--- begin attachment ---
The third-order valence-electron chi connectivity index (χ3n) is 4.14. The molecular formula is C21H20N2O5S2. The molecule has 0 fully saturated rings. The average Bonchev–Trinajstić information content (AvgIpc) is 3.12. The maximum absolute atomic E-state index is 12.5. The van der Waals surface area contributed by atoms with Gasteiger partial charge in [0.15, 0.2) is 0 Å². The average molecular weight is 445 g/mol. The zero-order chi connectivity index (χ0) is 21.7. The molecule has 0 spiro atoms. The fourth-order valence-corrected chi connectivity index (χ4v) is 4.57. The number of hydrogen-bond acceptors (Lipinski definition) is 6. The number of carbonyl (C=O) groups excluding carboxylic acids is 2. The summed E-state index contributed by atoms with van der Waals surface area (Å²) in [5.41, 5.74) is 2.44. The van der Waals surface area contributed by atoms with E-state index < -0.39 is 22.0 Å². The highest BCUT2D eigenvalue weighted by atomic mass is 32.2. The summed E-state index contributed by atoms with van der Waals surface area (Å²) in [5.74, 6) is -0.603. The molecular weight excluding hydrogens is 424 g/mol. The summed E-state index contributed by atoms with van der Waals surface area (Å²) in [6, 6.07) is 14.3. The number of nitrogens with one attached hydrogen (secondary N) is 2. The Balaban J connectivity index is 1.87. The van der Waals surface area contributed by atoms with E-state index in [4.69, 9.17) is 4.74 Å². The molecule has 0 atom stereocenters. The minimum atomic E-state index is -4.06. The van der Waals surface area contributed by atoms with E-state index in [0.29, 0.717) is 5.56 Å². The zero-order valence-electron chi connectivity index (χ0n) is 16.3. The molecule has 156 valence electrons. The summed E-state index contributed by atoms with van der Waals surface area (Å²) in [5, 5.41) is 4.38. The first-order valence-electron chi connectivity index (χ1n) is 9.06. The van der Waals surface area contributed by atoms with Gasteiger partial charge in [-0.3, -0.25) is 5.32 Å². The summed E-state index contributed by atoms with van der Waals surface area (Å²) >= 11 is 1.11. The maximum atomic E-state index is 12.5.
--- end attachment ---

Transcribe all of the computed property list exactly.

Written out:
The third-order valence-electron chi connectivity index (χ3n) is 4.14. The molecular formula is C21H20N2O5S2. The molecule has 0 fully saturated rings. The average Bonchev–Trinajstić information content (AvgIpc) is 3.12. The maximum absolute atomic E-state index is 12.5. The van der Waals surface area contributed by atoms with Gasteiger partial charge in [0.15, 0.2) is 0 Å². The average molecular weight is 445 g/mol. The zero-order chi connectivity index (χ0) is 21.7. The molecule has 0 spiro atoms. The fourth-order valence-corrected chi connectivity index (χ4v) is 4.57. The number of hydrogen-bond acceptors (Lipinski definition) is 6. The number of carbonyl (C=O) groups excluding carboxylic acids is 2. The summed E-state index contributed by atoms with van der Waals surface area (Å²) in [5.41, 5.74) is 2.44. The van der Waals surface area contributed by atoms with E-state index < -0.39 is 22.0 Å². The highest BCUT2D eigenvalue weighted by atomic mass is 32.2. The summed E-state index contributed by atoms with van der Waals surface area (Å²) in [5.74, 6) is -0.603. The molecular weight excluding hydrogens is 424 g/mol. The summed E-state index contributed by atoms with van der Waals surface area (Å²) in [6, 6.07) is 14.3. The number of nitrogens with one attached hydrogen (secondary N) is 2. The Balaban J connectivity index is 1.87. The van der Waals surface area contributed by atoms with E-state index in [4.69, 9.17) is 4.74 Å². The molecule has 0 atom stereocenters. The minimum atomic E-state index is -4.06. The van der Waals surface area contributed by atoms with E-state index in [0.29, 0.717) is 5.56 Å². The zero-order valence-electron chi connectivity index (χ0n) is 16.3. The molecule has 156 valence electrons. The summed E-state index contributed by atoms with van der Waals surface area (Å²) in [5, 5.41) is 4.38. The first-order valence-electron chi connectivity index (χ1n) is 9.06. The van der Waals surface area contributed by atoms with Gasteiger partial charge in [-0.3, -0.25) is 5.32 Å². The summed E-state index contributed by atoms with van der Waals surface area (Å²) >= 11 is 1.11. The maximum atomic E-state index is 12.5.